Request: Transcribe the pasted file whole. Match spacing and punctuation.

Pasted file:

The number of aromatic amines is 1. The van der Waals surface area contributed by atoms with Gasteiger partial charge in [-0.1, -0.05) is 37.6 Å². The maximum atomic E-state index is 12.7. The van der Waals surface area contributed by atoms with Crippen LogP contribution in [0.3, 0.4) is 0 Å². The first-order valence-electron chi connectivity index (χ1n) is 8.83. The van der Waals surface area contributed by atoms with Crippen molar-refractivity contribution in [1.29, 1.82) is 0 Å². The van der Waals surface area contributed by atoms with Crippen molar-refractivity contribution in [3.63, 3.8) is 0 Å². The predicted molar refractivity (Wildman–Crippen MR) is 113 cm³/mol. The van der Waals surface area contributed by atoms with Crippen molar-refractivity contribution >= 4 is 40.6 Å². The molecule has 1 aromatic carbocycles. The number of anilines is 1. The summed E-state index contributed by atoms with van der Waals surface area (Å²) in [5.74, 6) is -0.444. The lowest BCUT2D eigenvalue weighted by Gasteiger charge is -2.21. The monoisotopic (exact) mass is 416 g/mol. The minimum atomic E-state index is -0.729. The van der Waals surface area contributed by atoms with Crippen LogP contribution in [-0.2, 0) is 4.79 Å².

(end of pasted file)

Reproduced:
The number of aromatic amines is 1. The van der Waals surface area contributed by atoms with Gasteiger partial charge in [-0.1, -0.05) is 37.6 Å². The maximum atomic E-state index is 12.7. The van der Waals surface area contributed by atoms with Crippen LogP contribution in [0.3, 0.4) is 0 Å². The first-order valence-electron chi connectivity index (χ1n) is 8.83. The van der Waals surface area contributed by atoms with Crippen molar-refractivity contribution in [1.29, 1.82) is 0 Å². The van der Waals surface area contributed by atoms with Crippen molar-refractivity contribution in [3.63, 3.8) is 0 Å². The predicted molar refractivity (Wildman–Crippen MR) is 113 cm³/mol. The van der Waals surface area contributed by atoms with Crippen molar-refractivity contribution >= 4 is 40.6 Å². The molecule has 1 aromatic carbocycles. The number of anilines is 1. The summed E-state index contributed by atoms with van der Waals surface area (Å²) in [5.74, 6) is -0.444. The lowest BCUT2D eigenvalue weighted by Gasteiger charge is -2.21. The monoisotopic (exact) mass is 416 g/mol. The minimum atomic E-state index is -0.729. The van der Waals surface area contributed by atoms with Crippen LogP contribution in [-0.2, 0) is 4.79 Å².